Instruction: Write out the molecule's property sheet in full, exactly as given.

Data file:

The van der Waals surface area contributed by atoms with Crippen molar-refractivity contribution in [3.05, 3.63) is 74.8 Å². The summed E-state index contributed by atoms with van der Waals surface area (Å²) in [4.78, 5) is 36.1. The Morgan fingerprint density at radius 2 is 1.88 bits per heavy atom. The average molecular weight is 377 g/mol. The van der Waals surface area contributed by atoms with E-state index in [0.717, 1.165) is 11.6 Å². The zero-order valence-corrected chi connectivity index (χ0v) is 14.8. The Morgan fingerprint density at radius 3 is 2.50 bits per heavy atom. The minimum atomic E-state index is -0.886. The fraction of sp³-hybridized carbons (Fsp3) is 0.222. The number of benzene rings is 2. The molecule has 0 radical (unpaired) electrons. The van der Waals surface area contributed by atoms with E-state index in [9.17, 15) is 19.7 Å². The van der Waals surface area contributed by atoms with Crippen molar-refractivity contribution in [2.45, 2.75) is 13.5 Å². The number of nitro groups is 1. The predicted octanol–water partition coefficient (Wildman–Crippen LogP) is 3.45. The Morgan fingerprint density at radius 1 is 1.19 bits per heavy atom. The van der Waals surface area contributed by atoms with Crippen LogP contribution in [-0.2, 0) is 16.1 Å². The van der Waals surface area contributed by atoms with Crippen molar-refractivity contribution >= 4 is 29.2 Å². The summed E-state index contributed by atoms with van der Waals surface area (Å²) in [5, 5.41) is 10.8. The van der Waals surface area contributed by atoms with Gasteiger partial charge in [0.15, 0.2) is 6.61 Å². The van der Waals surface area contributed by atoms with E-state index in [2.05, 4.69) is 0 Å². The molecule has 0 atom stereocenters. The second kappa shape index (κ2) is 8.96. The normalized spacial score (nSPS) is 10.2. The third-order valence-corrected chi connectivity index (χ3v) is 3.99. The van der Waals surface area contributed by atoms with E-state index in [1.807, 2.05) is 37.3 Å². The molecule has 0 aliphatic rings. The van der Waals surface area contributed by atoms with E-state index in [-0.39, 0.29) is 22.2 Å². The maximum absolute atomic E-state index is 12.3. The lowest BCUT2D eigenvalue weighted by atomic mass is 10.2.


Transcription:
The van der Waals surface area contributed by atoms with Crippen molar-refractivity contribution in [3.05, 3.63) is 74.8 Å². The summed E-state index contributed by atoms with van der Waals surface area (Å²) in [4.78, 5) is 36.1. The Morgan fingerprint density at radius 2 is 1.88 bits per heavy atom. The average molecular weight is 377 g/mol. The van der Waals surface area contributed by atoms with E-state index in [0.717, 1.165) is 11.6 Å². The zero-order valence-corrected chi connectivity index (χ0v) is 14.8. The Morgan fingerprint density at radius 3 is 2.50 bits per heavy atom. The minimum atomic E-state index is -0.886. The fraction of sp³-hybridized carbons (Fsp3) is 0.222. The number of benzene rings is 2. The molecule has 0 radical (unpaired) electrons. The van der Waals surface area contributed by atoms with E-state index in [9.17, 15) is 19.7 Å². The van der Waals surface area contributed by atoms with Crippen molar-refractivity contribution in [2.45, 2.75) is 13.5 Å². The number of nitro groups is 1. The predicted octanol–water partition coefficient (Wildman–Crippen LogP) is 3.45. The Morgan fingerprint density at radius 1 is 1.19 bits per heavy atom. The van der Waals surface area contributed by atoms with Crippen LogP contribution in [-0.2, 0) is 16.1 Å². The van der Waals surface area contributed by atoms with Crippen molar-refractivity contribution >= 4 is 29.2 Å². The summed E-state index contributed by atoms with van der Waals surface area (Å²) in [5, 5.41) is 10.8. The van der Waals surface area contributed by atoms with Gasteiger partial charge in [0.15, 0.2) is 6.61 Å². The van der Waals surface area contributed by atoms with E-state index in [2.05, 4.69) is 0 Å². The molecule has 0 atom stereocenters. The second kappa shape index (κ2) is 8.96. The normalized spacial score (nSPS) is 10.2. The third-order valence-corrected chi connectivity index (χ3v) is 3.99. The van der Waals surface area contributed by atoms with E-state index in [1.807, 2.05) is 37.3 Å². The molecule has 0 aliphatic rings. The van der Waals surface area contributed by atoms with E-state index in [-0.39, 0.29) is 22.2 Å². The maximum absolute atomic E-state index is 12.3. The lowest BCUT2D eigenvalue weighted by atomic mass is 10.2.